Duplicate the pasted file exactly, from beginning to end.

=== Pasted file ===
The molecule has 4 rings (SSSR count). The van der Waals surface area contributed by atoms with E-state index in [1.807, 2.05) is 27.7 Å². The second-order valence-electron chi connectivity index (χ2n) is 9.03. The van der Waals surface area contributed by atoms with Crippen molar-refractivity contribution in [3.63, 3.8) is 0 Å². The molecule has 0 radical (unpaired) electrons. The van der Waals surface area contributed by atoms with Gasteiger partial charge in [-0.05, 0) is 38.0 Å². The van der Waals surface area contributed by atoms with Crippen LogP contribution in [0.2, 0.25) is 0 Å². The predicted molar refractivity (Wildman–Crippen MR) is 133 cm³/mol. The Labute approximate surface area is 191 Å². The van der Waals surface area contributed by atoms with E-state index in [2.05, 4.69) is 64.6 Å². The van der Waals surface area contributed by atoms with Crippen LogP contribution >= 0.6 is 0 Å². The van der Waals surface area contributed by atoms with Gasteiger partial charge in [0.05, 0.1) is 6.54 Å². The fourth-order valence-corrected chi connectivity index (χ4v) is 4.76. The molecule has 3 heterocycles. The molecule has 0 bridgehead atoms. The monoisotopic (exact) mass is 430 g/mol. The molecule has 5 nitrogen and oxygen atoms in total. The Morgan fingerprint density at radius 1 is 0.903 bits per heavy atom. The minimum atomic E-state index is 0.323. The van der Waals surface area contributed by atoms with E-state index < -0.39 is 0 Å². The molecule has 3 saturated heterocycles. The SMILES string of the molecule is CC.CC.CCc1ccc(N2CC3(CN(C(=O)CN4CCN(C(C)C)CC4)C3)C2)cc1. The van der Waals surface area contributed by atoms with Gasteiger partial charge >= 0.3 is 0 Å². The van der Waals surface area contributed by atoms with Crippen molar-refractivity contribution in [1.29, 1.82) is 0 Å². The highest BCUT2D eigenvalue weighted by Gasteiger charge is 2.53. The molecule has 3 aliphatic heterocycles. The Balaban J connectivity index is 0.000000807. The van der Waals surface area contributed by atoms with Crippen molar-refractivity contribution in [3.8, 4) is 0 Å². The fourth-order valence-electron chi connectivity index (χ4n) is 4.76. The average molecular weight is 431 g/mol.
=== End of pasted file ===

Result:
The molecule has 4 rings (SSSR count). The van der Waals surface area contributed by atoms with E-state index in [1.807, 2.05) is 27.7 Å². The second-order valence-electron chi connectivity index (χ2n) is 9.03. The van der Waals surface area contributed by atoms with Crippen molar-refractivity contribution in [3.63, 3.8) is 0 Å². The molecule has 0 radical (unpaired) electrons. The van der Waals surface area contributed by atoms with Gasteiger partial charge in [-0.05, 0) is 38.0 Å². The van der Waals surface area contributed by atoms with Crippen LogP contribution in [0.2, 0.25) is 0 Å². The predicted molar refractivity (Wildman–Crippen MR) is 133 cm³/mol. The Labute approximate surface area is 191 Å². The van der Waals surface area contributed by atoms with E-state index in [2.05, 4.69) is 64.6 Å². The van der Waals surface area contributed by atoms with Crippen LogP contribution >= 0.6 is 0 Å². The van der Waals surface area contributed by atoms with Gasteiger partial charge in [0.05, 0.1) is 6.54 Å². The fourth-order valence-corrected chi connectivity index (χ4v) is 4.76. The molecule has 3 heterocycles. The molecule has 0 bridgehead atoms. The monoisotopic (exact) mass is 430 g/mol. The molecule has 5 nitrogen and oxygen atoms in total. The Morgan fingerprint density at radius 1 is 0.903 bits per heavy atom. The minimum atomic E-state index is 0.323. The van der Waals surface area contributed by atoms with E-state index < -0.39 is 0 Å². The molecule has 3 saturated heterocycles. The SMILES string of the molecule is CC.CC.CCc1ccc(N2CC3(CN(C(=O)CN4CCN(C(C)C)CC4)C3)C2)cc1. The van der Waals surface area contributed by atoms with Gasteiger partial charge >= 0.3 is 0 Å². The van der Waals surface area contributed by atoms with Crippen molar-refractivity contribution in [1.29, 1.82) is 0 Å². The highest BCUT2D eigenvalue weighted by Gasteiger charge is 2.53. The molecule has 3 aliphatic heterocycles. The Balaban J connectivity index is 0.000000807. The van der Waals surface area contributed by atoms with Crippen molar-refractivity contribution in [3.8, 4) is 0 Å². The fourth-order valence-electron chi connectivity index (χ4n) is 4.76. The average molecular weight is 431 g/mol.